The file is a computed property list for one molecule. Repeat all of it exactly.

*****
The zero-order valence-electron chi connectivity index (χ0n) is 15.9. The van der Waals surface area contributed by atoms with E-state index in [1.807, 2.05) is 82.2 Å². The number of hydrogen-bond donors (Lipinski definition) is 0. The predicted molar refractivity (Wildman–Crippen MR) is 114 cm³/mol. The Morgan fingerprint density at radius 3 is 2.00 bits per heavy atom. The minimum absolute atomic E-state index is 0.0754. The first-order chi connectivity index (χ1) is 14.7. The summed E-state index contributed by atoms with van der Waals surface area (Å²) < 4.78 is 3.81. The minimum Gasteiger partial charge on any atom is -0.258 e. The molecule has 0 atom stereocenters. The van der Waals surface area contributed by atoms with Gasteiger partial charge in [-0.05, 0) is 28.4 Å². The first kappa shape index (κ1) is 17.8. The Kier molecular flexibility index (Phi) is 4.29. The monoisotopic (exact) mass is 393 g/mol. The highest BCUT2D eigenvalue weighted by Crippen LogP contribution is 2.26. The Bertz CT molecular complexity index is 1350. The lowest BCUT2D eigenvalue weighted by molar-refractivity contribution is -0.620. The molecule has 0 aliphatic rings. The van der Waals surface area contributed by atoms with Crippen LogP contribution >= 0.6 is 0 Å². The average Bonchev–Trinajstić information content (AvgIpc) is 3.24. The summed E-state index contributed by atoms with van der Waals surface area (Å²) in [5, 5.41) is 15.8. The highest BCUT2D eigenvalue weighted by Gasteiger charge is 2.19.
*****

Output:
The zero-order valence-electron chi connectivity index (χ0n) is 15.9. The van der Waals surface area contributed by atoms with E-state index in [1.807, 2.05) is 82.2 Å². The number of hydrogen-bond donors (Lipinski definition) is 0. The predicted molar refractivity (Wildman–Crippen MR) is 114 cm³/mol. The Morgan fingerprint density at radius 3 is 2.00 bits per heavy atom. The minimum absolute atomic E-state index is 0.0754. The first-order chi connectivity index (χ1) is 14.7. The summed E-state index contributed by atoms with van der Waals surface area (Å²) < 4.78 is 3.81. The minimum Gasteiger partial charge on any atom is -0.258 e. The molecule has 0 atom stereocenters. The van der Waals surface area contributed by atoms with Gasteiger partial charge in [-0.05, 0) is 28.4 Å². The first kappa shape index (κ1) is 17.8. The Kier molecular flexibility index (Phi) is 4.29. The monoisotopic (exact) mass is 393 g/mol. The highest BCUT2D eigenvalue weighted by Crippen LogP contribution is 2.26. The Bertz CT molecular complexity index is 1350. The lowest BCUT2D eigenvalue weighted by molar-refractivity contribution is -0.620. The molecule has 0 aliphatic rings. The van der Waals surface area contributed by atoms with Crippen LogP contribution >= 0.6 is 0 Å². The average Bonchev–Trinajstić information content (AvgIpc) is 3.24. The summed E-state index contributed by atoms with van der Waals surface area (Å²) in [5, 5.41) is 15.8. The highest BCUT2D eigenvalue weighted by Gasteiger charge is 2.19.